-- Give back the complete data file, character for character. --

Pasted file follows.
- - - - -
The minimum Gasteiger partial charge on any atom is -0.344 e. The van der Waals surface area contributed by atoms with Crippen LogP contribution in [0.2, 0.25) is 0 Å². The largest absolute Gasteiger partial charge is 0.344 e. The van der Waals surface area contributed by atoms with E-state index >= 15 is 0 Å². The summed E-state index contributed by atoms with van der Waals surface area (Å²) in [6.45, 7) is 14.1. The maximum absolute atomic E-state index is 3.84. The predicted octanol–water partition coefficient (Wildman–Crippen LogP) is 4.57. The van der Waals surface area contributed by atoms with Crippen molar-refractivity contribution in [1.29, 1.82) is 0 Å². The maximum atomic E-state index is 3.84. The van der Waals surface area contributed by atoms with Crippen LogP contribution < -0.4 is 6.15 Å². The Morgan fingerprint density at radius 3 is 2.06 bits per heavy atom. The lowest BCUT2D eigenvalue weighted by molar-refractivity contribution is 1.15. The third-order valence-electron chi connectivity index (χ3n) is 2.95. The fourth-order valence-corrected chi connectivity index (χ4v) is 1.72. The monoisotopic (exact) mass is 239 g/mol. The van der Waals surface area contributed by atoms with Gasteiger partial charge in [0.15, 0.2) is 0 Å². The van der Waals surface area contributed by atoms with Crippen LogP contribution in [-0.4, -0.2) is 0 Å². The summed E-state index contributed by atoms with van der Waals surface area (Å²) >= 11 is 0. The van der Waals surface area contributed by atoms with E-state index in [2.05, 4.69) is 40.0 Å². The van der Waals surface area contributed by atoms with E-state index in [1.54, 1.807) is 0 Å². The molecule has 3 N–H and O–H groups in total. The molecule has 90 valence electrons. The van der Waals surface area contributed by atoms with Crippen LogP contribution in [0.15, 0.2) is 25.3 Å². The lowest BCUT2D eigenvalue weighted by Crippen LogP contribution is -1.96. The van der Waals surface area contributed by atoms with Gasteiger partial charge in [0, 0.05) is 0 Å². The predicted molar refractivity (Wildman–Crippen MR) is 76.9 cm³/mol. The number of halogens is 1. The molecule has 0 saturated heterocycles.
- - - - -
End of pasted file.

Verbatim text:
The minimum Gasteiger partial charge on any atom is -0.344 e. The van der Waals surface area contributed by atoms with Crippen LogP contribution in [0.2, 0.25) is 0 Å². The largest absolute Gasteiger partial charge is 0.344 e. The van der Waals surface area contributed by atoms with E-state index >= 15 is 0 Å². The summed E-state index contributed by atoms with van der Waals surface area (Å²) in [6.45, 7) is 14.1. The maximum absolute atomic E-state index is 3.84. The predicted octanol–water partition coefficient (Wildman–Crippen LogP) is 4.57. The van der Waals surface area contributed by atoms with Crippen molar-refractivity contribution in [1.29, 1.82) is 0 Å². The maximum atomic E-state index is 3.84. The van der Waals surface area contributed by atoms with Crippen LogP contribution < -0.4 is 6.15 Å². The Morgan fingerprint density at radius 3 is 2.06 bits per heavy atom. The lowest BCUT2D eigenvalue weighted by molar-refractivity contribution is 1.15. The third-order valence-electron chi connectivity index (χ3n) is 2.95. The fourth-order valence-corrected chi connectivity index (χ4v) is 1.72. The monoisotopic (exact) mass is 239 g/mol. The van der Waals surface area contributed by atoms with Gasteiger partial charge in [0.15, 0.2) is 0 Å². The van der Waals surface area contributed by atoms with Crippen LogP contribution in [-0.4, -0.2) is 0 Å². The summed E-state index contributed by atoms with van der Waals surface area (Å²) >= 11 is 0. The van der Waals surface area contributed by atoms with E-state index in [2.05, 4.69) is 40.0 Å². The van der Waals surface area contributed by atoms with E-state index in [1.54, 1.807) is 0 Å². The molecule has 3 N–H and O–H groups in total. The molecule has 90 valence electrons. The van der Waals surface area contributed by atoms with Crippen LogP contribution in [0.15, 0.2) is 25.3 Å². The lowest BCUT2D eigenvalue weighted by Crippen LogP contribution is -1.96. The van der Waals surface area contributed by atoms with Gasteiger partial charge in [0, 0.05) is 0 Å². The predicted molar refractivity (Wildman–Crippen MR) is 76.9 cm³/mol. The number of halogens is 1. The molecule has 0 saturated heterocycles.